Review Summary: and here it isThrow Me In The River
is kind of like a Weakerthans album happening backwards. No one dances or has a chill time – no one is sending postcards that try to say I love you and end up saying ILUxox instead, because sincerity is hard. Actually, the Smith Street Band are the most fu
cking appallingly sincere band of all time, and Wil Wagner is dumbfounded at the question “are you for real?”. How could you even ask that? He literally means everything
– everything he says, but also everything that has ever been said by anyone else. If John K. Samson could just say it all, instead of postulating what the world would be like if he were able to say it all, he would have written this album.
There’s a song on here that sounds a hell of a lot like Coldplay, too, and I fu
cking love it. It’s like if Chris Martin knew what whiskey was and sang about fu
cking – I don’t mind that he doesn’t do that, but I’m glad someone else does, with him in mind.
I’ve struggled with the Smith Street Band a lot. I hate open wounded songs like these as much as I love them – I breathe in bands like this obsessively, then return to them a month later and wonder if what they’re making can even be called music. But I think Wil Wagner has turned that about, because on top of screaming these steep cliff-hanger lyrics, he adds a word or two about how serious he really is: like “When I said I wanted to die, I meant it”. Or when he cuts himself off from the world he kinda knows we’ve seen it in a TV show, and won’t get fooled again. So he laughs about it, rolling his eyes half way through a guitar riff: get high, see no one, [laugh]
. Emo and pop-punk have come back so strongly because they’re made by sincere hobbyists, and because expressive, honest narratives made by truthers are enough to qualify as good art in 2014, but Wagner knows that the best songs are made with a roar, an exaggeration of the truth – and then after, an omission about how stupid it all is. “You deserve more than another fu
That Throw Me In The River
is glorious and miserable in hand-holding tandem is no surprise: the lyrics shared between opener and closer are proof enough that Wagner just wants to carry a weight and carry it well. “All I ever needed was something I could hold in my hands” should be the by-line of all this pop and folk and fake punk, because without the called-off love affairs and deep troubles there’d be nothing worth screaming back to your fans, who may or may not be going through the same shi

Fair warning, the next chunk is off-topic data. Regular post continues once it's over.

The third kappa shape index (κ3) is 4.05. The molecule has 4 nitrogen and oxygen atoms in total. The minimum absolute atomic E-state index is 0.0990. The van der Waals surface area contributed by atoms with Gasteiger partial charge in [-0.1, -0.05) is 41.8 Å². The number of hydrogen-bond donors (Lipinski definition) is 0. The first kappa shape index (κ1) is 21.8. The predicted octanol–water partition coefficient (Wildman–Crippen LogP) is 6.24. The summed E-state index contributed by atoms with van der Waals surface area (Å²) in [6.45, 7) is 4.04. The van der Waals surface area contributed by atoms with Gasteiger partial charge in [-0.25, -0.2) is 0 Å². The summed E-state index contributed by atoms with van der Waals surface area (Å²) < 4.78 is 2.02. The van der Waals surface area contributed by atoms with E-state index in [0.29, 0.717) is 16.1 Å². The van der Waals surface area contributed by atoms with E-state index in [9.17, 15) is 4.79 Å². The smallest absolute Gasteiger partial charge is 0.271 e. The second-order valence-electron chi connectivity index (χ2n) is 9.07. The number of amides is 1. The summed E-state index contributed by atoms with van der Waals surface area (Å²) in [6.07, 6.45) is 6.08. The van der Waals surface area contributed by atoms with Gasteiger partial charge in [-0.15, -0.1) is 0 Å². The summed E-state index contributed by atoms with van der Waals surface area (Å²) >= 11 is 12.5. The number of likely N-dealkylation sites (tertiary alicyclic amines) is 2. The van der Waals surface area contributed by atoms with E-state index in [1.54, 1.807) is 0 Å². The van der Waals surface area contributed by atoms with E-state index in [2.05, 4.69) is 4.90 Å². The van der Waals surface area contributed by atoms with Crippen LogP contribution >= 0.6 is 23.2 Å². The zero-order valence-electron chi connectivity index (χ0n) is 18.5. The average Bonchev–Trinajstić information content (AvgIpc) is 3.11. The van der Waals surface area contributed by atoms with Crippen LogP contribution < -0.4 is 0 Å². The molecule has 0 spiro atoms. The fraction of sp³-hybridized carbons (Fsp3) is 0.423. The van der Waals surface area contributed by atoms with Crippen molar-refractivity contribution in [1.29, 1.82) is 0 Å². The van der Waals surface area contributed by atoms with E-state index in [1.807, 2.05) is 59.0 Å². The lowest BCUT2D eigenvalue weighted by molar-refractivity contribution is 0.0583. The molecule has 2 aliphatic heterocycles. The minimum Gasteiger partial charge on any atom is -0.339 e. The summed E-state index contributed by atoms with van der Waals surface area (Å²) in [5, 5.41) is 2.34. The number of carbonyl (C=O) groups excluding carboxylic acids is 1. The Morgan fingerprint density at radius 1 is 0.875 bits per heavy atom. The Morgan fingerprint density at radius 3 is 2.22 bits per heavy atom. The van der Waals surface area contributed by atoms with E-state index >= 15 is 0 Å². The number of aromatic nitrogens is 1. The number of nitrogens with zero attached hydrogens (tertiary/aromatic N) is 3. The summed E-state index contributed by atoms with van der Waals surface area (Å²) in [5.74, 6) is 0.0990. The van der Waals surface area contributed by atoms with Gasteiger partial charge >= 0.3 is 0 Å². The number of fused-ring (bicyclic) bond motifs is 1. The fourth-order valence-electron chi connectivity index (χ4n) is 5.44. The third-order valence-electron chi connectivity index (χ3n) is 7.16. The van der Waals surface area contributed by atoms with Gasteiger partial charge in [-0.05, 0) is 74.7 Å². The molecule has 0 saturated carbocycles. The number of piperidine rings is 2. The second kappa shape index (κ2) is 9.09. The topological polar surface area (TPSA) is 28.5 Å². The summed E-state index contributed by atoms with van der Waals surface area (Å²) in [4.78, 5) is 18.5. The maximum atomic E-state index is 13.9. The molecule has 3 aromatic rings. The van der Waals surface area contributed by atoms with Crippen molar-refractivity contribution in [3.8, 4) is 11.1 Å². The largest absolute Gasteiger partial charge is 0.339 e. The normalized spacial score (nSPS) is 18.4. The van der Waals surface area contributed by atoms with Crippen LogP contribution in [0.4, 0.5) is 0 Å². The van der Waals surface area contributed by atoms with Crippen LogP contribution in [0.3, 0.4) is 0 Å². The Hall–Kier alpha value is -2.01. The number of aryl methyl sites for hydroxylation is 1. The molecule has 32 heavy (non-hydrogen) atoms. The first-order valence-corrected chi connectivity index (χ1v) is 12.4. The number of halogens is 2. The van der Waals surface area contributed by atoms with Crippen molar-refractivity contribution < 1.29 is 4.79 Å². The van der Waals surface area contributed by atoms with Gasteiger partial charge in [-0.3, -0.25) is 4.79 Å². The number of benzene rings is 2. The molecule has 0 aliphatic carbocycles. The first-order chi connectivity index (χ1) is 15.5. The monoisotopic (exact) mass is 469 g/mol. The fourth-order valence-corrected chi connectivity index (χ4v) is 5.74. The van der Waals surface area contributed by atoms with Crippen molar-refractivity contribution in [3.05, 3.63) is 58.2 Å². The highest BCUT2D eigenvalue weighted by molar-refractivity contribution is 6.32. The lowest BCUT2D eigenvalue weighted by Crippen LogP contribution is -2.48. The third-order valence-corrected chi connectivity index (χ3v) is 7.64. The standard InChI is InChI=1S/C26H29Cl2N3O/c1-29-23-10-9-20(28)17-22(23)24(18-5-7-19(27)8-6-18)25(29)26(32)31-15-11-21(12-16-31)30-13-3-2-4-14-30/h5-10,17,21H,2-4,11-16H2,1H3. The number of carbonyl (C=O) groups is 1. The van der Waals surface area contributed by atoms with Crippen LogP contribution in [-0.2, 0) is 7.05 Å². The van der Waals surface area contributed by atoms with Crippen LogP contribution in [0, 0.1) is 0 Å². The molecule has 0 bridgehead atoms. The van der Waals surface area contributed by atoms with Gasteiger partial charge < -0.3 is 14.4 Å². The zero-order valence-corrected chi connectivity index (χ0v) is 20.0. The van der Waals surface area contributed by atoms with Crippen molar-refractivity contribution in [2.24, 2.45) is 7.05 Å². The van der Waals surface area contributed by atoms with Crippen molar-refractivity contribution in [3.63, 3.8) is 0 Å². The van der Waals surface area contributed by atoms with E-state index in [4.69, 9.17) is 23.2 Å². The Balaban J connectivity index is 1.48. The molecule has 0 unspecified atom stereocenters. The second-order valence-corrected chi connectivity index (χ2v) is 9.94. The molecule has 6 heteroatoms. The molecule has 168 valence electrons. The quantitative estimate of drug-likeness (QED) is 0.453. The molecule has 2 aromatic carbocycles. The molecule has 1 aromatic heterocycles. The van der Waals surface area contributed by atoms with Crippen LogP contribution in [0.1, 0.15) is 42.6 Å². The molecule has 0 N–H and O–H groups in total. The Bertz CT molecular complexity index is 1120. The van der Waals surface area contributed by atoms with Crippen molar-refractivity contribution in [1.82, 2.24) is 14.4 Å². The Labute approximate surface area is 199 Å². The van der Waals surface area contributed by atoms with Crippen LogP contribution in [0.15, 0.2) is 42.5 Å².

t, but are mostly just a louder version of the live studio audience from Friends, with more patch-sewing ability and less heteronormativity (uh, sometimes?). It’s not universal, because no music is – it’s just a heavy weight, which fans are happy to carry, even if the box is just full of broken glass from all the bottles the Smith Street Band broke.
I realise y’all are at the Fest right now, so I can say whatever the fu
ck I want. But I really, truly adore Throw Me In The River
. It feels like a very real album, which is always a delightful thing to happen in this nebulous little genre. Christmas Island
felt like the real deal. So did Cerulean Salt
. And Vacation
felt so proper – I remember “the Pet Sounds of punk” being thrown about, but how about the OK Computer of orgcore? And Throw Me In The River
feels like an immaculately crafted piece of noisy heartbreak from start to finish, like some scarred gem with more log-cabin fantasy than a whole lot of Bon Iver nonsense. Even though all these songs happen in places like New York and Melbourne and other places you can buy weed rather than grow it. I can feel it all coming from the same place, from the same rooms, with songs rolling out as a direct result of other songs – getting high in “Get High” thanks to the turmoil of “Arrogance”, or getting thrown into the cold water in the title track and realising half way through it’d be more fun to bomb into the water and fu
cking Love Life for what it is instead. A lot of thought went into telling this whole truth, and to be honest, I love that. I love life, too, but in a Smith Street Band way: it’s the fu